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Nobody believed that 2022 would be so bad.
It’s strange that investors should have such a miserable time two years into the Covid-19 pandemic, but we live in unusual times.
Markets have fallen thanks to four-decade highs in inflation and the US Federal Reserve’s dovish response. No major asset class — stocks, bonds, real estate, crypto — has escaped unscathed.
Average investors will have to keep a stiff upper lip until prices return to normal.
“Average investors feel very raw and exposed,” says Aoifinn Devitt, chief investment officer at wealth management firm Moneta. “This has been an absolutely shocking year with no place to hide.”
Still, the general temperature of the economy and the nation as a whole is nowhere near as bad as it was almost 15 years ago in 2008.
Sure, the economy contracted in the first half of the year, but the unemployment rate is very low and wages are rising — even if they’re not keeping pace with inflation. The banking system, for example, is not ready to collapse.
Given the terrible conditions so far, should there be more doom and gloom in 2022? Let’s break down the numbers.
Inflation is worse in 2022
Consumer Price Index (CPI)
This is not a competition: Inflation is much worse today than it was in 2008.
Prices, as measured by the Consumer Price Index (CPI), are rising at their fastest pace since the 1980s, and that’s on top of big gains in 2021. Experts expect inflation to normalize sometime after 2023.
While consumers bear the brunt of higher-priced meat and rents, investors are being flattened by the Fed’s aggressive hawkish turn toward higher rates and quantitative tightening.
This wasn’t a problem in 2008 when interest rates were near zero and the economy was still not growing.
The stock market was worse in 2008
S&P 500 Index
The 2008 financial crisis was punctuated by dramatic moments that highlighted the evolution of the stock market.
Lehman Brothers, for example, collapsed. The CEOs of the country’s largest banks approached the New York Federal Reserve Bank for funding. US Treasury Secretary Hank Paulsen asked House Speaker Nancy Pelosi to help pass a gargantuan bank bailout, the infamous Troubled Assets Relief Program (TARP).
One metric certainly supports the melodrama: 2008 was a much worse year for stocks than 2022. When accounting for inflation-adjusted returns, the S&P 500’s performance so far in 2008 is only about 10 percentage points worse than it was in 2022.
Aside from the numbers, however, 2008 really did feel like the entire financial system was about to collapse. That’s not remotely true today.
The bond market is worse in 2022
Morningstar US Core Bond Index
Fixed income is a different story than the stock market. Bond prices usually move in the opposite direction of stocks — when stocks fall. Bonds have gone up (or much less gone down).
You add fixed income securities to your portfolio to provide ballast. And they largely fulfilled that role in 2008, down just 4%.
That is not the case now. Bonds have taken an epic hit in 2022 thanks to sky-high inflation and rising interest rates. Ultimately, bond investors could benefit from higher yields, but that day has not yet come.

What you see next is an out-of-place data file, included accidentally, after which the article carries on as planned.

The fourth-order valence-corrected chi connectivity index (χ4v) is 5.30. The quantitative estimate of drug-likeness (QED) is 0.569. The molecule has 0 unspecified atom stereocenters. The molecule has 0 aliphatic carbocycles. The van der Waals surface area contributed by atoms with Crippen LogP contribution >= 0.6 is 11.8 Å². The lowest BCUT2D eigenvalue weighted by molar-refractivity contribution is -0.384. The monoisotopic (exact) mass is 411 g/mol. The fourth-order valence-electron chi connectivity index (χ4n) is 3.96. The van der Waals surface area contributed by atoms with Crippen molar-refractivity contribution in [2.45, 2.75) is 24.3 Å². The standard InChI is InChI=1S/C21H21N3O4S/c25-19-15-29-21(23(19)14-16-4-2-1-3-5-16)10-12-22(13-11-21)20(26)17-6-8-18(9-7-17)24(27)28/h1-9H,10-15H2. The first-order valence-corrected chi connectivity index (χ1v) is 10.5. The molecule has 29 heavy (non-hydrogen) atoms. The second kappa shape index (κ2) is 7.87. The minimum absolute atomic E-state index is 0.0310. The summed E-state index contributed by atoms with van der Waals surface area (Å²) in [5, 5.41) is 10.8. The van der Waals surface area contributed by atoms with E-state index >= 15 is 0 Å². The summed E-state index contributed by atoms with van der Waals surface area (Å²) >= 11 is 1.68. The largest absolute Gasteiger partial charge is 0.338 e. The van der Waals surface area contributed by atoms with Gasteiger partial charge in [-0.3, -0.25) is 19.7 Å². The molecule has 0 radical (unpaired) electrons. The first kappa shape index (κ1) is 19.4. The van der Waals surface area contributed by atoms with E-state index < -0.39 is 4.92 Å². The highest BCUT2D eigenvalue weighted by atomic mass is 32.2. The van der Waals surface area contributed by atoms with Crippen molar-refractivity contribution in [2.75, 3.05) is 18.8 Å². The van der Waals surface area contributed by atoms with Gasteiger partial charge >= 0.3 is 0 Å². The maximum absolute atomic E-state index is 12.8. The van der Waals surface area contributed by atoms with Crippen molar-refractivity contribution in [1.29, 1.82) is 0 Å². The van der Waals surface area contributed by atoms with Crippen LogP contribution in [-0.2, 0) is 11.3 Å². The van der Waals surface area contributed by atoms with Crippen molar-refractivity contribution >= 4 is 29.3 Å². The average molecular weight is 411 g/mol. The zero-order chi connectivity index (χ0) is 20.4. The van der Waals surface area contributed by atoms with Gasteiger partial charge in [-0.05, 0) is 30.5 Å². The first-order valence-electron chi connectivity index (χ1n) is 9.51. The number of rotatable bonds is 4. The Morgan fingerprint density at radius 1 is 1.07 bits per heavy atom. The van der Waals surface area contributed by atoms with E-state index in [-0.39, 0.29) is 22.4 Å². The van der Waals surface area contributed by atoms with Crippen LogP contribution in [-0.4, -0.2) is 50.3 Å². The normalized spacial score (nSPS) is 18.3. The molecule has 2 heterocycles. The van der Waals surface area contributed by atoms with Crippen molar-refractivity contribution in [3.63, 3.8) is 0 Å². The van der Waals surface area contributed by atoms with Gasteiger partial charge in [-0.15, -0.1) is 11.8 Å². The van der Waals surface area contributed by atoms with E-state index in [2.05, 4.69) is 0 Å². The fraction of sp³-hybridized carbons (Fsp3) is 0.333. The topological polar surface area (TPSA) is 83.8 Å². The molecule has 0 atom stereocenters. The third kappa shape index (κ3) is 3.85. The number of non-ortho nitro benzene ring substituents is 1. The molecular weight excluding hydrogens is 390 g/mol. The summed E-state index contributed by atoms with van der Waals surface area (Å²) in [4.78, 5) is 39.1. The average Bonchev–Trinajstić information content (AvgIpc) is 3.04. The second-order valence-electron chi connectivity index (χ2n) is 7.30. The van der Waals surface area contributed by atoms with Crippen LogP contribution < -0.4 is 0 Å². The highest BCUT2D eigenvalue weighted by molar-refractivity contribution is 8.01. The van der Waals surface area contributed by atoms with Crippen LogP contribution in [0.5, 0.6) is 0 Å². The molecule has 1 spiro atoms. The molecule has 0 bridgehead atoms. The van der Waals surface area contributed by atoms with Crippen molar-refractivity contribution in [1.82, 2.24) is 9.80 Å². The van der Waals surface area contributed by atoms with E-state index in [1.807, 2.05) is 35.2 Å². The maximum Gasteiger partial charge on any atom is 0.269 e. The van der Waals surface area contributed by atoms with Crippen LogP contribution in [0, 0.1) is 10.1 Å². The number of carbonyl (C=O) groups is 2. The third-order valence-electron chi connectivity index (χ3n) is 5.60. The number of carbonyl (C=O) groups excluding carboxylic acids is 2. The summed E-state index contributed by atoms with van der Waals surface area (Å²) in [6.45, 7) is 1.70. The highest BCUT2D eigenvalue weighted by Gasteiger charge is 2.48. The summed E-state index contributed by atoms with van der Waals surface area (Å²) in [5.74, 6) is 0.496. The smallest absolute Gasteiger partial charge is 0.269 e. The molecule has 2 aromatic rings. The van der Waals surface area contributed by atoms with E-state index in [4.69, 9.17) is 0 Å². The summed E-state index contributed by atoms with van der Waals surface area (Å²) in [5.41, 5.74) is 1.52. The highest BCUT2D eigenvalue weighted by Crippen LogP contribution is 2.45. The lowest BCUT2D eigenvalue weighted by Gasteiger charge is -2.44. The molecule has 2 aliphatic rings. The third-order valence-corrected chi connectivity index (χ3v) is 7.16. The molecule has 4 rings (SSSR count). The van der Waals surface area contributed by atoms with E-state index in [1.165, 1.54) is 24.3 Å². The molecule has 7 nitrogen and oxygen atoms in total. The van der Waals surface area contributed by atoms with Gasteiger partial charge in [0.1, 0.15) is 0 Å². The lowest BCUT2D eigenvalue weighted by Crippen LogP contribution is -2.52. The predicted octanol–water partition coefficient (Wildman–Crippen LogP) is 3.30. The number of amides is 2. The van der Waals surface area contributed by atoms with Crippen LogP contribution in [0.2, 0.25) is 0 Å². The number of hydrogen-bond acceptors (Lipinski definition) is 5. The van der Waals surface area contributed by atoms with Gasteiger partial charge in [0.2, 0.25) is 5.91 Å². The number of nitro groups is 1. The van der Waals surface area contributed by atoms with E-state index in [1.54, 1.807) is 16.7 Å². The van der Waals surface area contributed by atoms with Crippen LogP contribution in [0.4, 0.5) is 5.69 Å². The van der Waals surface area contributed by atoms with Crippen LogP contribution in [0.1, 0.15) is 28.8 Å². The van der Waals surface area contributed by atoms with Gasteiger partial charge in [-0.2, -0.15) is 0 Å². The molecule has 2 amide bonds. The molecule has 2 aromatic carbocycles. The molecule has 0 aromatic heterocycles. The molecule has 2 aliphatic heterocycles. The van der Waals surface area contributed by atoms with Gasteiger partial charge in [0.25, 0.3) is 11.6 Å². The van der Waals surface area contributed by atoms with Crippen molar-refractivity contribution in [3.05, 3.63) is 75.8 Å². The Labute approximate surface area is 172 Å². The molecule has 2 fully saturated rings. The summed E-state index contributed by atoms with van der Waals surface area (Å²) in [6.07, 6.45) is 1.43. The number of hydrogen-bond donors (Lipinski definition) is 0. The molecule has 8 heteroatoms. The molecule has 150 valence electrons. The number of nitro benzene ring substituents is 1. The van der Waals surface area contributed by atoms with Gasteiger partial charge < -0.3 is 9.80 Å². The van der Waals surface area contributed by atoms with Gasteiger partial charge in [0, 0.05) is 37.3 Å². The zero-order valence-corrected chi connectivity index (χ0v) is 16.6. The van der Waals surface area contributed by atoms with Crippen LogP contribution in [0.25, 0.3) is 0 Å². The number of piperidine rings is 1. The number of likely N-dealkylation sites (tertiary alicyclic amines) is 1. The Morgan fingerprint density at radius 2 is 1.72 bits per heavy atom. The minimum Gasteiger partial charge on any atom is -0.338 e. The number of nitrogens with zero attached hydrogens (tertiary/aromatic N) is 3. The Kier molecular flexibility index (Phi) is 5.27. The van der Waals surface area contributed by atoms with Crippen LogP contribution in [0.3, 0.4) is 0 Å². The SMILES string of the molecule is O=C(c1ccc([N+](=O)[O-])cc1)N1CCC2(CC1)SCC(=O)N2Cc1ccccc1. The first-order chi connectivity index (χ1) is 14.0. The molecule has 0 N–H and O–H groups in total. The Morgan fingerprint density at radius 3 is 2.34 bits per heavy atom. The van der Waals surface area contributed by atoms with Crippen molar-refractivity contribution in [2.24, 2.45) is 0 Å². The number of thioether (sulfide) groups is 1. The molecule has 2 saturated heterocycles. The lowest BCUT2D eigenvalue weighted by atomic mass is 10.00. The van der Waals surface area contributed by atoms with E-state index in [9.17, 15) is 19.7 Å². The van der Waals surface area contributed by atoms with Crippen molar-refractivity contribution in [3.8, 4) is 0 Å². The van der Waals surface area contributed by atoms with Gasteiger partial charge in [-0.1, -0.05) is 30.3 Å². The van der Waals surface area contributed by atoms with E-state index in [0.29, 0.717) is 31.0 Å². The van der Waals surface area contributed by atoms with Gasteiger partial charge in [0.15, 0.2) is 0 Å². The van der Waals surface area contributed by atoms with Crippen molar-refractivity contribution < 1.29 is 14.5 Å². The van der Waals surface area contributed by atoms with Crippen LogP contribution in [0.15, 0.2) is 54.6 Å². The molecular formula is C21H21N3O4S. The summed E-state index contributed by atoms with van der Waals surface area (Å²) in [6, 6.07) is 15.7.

Real estate was worse in 2008
Dow Jones US real estate index
Also in view of this year’s higher inflation, 2008 was significantly more difficult for real estate investors. The 2008 financial crisis was triggered by a real estate market crash, exacerbated by inscrutable financial derivatives that few properly understood.
There is no question that the real estate market is struggling due to rising interest rates and a challenging economic climate as many businesses are slow to return downtown.
Still, today is nothing like 2008.
Gold is worse in 2022
Spot gold prices
In 2008, gold was a safe haven in the storm as stock prices plummeted and the pessimists thought everything was going to hell.
Unfortunately, no such luck in 2022. With stocks falling and prices rising, gold has been a major disappointment as a safe haven asset. This has severely tested gold’s reputation as an inflation hedge.
Bonus Round: Crypto
Bitcoin has been an utter disaster in 2022, with the price of BTC falling more than 60% this year.
Sure, cryptocurrency was just a wink in Satoshi Nakomoto’s eyes in 2008 — though that year’s near-collapse of the banking system was a major inspiration for his life’s work.
Which year was worse for investors: 2008 or 2022?
Judging by our highly unofficial scorecard above, 2022 was worse for investors than 2008 (scoring 3 to 2). One caveat to keep in mind is that every investor’s experience is different and it all depends on the asset allocation of your portfolio.
However, it is impossible to ignore the broader context of both years.
There were times in 2008 when it felt like the entire financial system of the United States, if not the entire world, was on the verge of collapse. Meanwhile, the unemployment rate rose to levels not seen in generations and took almost a decade to recover.
Related: How long do recessions last?
The 2007 housing crisis and the protracted Great Recession were a two-sided economic malaise that ravaged the country. According to the Federal Reserve, median household wealth remains lower than before 2008.
From this broader perspective, investors fared worse in 2008. But 2022 isn’t over yet, and so far this year the news has been bad. So buckle up and let’s hope 2022 ends better than it started.